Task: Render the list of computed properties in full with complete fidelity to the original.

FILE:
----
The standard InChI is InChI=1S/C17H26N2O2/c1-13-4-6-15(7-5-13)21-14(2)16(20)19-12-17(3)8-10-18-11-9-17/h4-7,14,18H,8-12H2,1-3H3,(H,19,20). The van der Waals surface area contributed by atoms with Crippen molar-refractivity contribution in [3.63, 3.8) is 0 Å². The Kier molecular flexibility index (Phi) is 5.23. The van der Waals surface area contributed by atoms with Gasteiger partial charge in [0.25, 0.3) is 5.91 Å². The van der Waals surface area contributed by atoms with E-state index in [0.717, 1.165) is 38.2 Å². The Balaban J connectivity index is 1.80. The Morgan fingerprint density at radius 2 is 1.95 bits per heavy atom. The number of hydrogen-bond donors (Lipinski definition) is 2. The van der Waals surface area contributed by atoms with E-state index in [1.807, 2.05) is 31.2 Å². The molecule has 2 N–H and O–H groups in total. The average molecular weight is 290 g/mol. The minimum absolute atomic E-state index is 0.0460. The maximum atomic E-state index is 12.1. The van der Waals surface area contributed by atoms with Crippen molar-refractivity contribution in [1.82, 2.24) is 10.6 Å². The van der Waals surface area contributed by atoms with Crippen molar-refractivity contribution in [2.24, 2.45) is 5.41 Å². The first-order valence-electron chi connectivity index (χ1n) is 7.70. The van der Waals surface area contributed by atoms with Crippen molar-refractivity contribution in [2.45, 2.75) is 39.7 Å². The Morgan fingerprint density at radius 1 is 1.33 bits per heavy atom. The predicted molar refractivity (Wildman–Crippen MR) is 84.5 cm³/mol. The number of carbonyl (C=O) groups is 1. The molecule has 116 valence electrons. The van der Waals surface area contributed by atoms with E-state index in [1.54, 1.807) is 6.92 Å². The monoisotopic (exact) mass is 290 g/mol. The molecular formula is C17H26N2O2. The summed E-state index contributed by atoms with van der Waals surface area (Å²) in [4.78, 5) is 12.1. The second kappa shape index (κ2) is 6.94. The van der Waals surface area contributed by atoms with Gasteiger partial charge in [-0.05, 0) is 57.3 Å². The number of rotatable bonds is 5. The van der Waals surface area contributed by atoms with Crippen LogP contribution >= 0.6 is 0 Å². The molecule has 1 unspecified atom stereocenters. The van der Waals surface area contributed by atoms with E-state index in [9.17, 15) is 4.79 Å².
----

The standard InChI is InChI=1S/C17H26N2O2/c1-13-4-6-15(7-5-13)21-14(2)16(20)19-12-17(3)8-10-18-11-9-17/h4-7,14,18H,8-12H2,1-3H3,(H,19,20). The van der Waals surface area contributed by atoms with Crippen molar-refractivity contribution in [3.63, 3.8) is 0 Å². The Kier molecular flexibility index (Phi) is 5.23. The van der Waals surface area contributed by atoms with Gasteiger partial charge in [0.25, 0.3) is 5.91 Å². The van der Waals surface area contributed by atoms with E-state index in [0.717, 1.165) is 38.2 Å². The Balaban J connectivity index is 1.80. The Morgan fingerprint density at radius 2 is 1.95 bits per heavy atom. The number of hydrogen-bond donors (Lipinski definition) is 2. The van der Waals surface area contributed by atoms with E-state index in [1.807, 2.05) is 31.2 Å². The molecule has 2 N–H and O–H groups in total. The average molecular weight is 290 g/mol. The minimum absolute atomic E-state index is 0.0460. The maximum atomic E-state index is 12.1. The van der Waals surface area contributed by atoms with Crippen molar-refractivity contribution in [1.82, 2.24) is 10.6 Å². The van der Waals surface area contributed by atoms with Crippen molar-refractivity contribution in [2.24, 2.45) is 5.41 Å². The first-order valence-electron chi connectivity index (χ1n) is 7.70. The van der Waals surface area contributed by atoms with Crippen molar-refractivity contribution in [2.45, 2.75) is 39.7 Å². The Morgan fingerprint density at radius 1 is 1.33 bits per heavy atom. The predicted molar refractivity (Wildman–Crippen MR) is 84.5 cm³/mol. The number of carbonyl (C=O) groups is 1. The molecule has 116 valence electrons. The van der Waals surface area contributed by atoms with E-state index in [1.54, 1.807) is 6.92 Å². The monoisotopic (exact) mass is 290 g/mol. The molecular formula is C17H26N2O2. The summed E-state index contributed by atoms with van der Waals surface area (Å²) in [4.78, 5) is 12.1. The second kappa shape index (κ2) is 6.94. The van der Waals surface area contributed by atoms with Gasteiger partial charge in [-0.05, 0) is 57.3 Å². The number of rotatable bonds is 5. The van der Waals surface area contributed by atoms with Crippen LogP contribution >= 0.6 is 0 Å². The molecule has 1 unspecified atom stereocenters. The van der Waals surface area contributed by atoms with E-state index in [9.17, 15) is 4.79 Å².